Houseboat Heaven

Stan Barbarich is frequently asked what it is like to live on a houseboat. “Let me say first,” he responds politely, “we prefer the term ‘floating home’ rather than ‘houseboat.’” He goes on to explain that boat implies an open-water craft and that “our homes, most of which weigh hundreds of tons, rarely if ever move.” Barbarich, by the way, is president of Sausalito’s Floating Homes Association.

All told, Marin County’s thriving floating community consists of more than 450 homes, about three quarters of whose owners belong to the Floating Homes Association. Local water living is as old as California, dating back to the 1850s, when tidelands could be purchased and held in private ownership. (The only other significant West Coast floating home communities are in Seattle and Portland.) As a result, residents of Sausalito’s five fully permitted floating home marinas—Commodore, Kappas Marina, Yellow Ferry Harbor, Waldo Point Harbor and Varda Landing—have 20-year leases and make monthly payments to various entities, one of which involves the government of Greece. Monthly amounts range from $600 to $900, depending on location. (Actually, most of Sausalito’s floating homes are in unincorporated county land, not within city limits.)

“That’s probably the only downside to living in a floating home,” says Barbarich, who lives with wife Sonja on Liberty Dock in the Waldo Point Marina. “You don’t own the mud that’s beneath your home.” Most floating homes sit on cast reinforced concrete hulls that, in many cases, form the lower level of the house. “There are a few Styrofoam floats and even fewer of the old wooden or steel hulls,” says Barbarich, “but lending and insuring restrictions have pretty much led to their demise.”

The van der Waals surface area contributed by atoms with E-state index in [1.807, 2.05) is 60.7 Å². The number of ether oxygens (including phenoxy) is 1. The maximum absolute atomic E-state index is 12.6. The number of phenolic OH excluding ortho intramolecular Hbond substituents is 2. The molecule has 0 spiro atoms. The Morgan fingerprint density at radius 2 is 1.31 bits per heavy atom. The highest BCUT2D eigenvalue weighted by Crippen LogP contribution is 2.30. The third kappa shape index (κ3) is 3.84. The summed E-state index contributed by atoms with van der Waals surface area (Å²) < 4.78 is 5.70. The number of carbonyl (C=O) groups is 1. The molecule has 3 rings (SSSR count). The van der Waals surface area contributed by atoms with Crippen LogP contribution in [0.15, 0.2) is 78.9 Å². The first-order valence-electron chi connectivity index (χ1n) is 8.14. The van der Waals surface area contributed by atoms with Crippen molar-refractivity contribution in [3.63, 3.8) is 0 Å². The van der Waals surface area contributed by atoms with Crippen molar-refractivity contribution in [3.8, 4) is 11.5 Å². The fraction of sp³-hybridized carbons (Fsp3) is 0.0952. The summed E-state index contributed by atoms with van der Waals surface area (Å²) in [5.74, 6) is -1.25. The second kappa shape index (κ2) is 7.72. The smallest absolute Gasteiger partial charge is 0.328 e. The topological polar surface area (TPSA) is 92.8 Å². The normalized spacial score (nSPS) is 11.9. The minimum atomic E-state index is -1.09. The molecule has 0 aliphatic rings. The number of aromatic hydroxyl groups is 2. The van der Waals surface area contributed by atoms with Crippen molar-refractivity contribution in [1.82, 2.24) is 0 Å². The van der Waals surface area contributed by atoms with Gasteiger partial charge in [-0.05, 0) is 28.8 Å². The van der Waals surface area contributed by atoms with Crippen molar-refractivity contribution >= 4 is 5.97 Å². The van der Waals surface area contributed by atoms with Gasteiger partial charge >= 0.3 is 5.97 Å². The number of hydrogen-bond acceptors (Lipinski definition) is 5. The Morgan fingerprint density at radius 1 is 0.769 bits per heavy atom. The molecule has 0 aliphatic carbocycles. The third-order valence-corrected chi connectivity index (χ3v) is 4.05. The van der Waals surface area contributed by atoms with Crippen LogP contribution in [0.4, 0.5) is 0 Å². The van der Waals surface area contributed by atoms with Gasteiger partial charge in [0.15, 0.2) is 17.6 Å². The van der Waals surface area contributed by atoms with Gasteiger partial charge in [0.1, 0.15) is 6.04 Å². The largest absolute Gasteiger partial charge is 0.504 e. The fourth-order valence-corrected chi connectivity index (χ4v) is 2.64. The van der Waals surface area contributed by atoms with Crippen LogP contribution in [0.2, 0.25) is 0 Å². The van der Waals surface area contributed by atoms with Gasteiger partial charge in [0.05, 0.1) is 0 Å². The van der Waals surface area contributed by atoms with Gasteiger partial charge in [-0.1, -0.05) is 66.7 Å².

Amy Pertschuk and husband Chris Krueger have lived on Liberty Dock for almost ten years. After their five-year-old twins, Nicholas and Mia, were born, they chose to remain in their floating home “so our children would be close to nature and natural surroundings,” Pertschuk says. Indeed. Tied up to the family’s two-bedroom, two-bath two-story home are a Whaler and a pair of kayaks. “When the herring are running, like they are now,” says Pertschuk, “our so-called ‘front yard’ comes alive with ducks, pelicans, herons and egrets.”

Young families, however, are more the exception here than the rule. The estimated average age in the community is 48, and around 15 to 20 percent of the residents are retired. “Many artists with studios at home or a nearby waterfront location live here,” says Michele Affronte, a realty agent with Prudential California who’s lived on the water for more than 15 years. Several of Sausalito’s water dwellers are travelers who can easily rent out their homes when they’re away.

Prices of floating homes vary considerably. Affronte has listings from $295,000 for a “cozy” one-bedroom, one-bath to $745,000 for a three-bedroom, two-bath with “Ralph Lauren–inspired interior design.” An expected offering she’s excited about has three bedrooms, two baths, approximately 2,500 square feet, and a “nice location with views in every direction.” Affronte holds the record for the highest floating home sale ever: $1,090,000. “That was last summer,” she says. “It had four bedrooms, three baths, a deepwater location, views of the Bay Bridge and San Francisco, hardwood floors, and a stone fireplace—oh, and the kitchen had marble counters, a Viking range and a Sub-Zero refrigerator.”

So if you think you know what life in a floating home is really like, think again.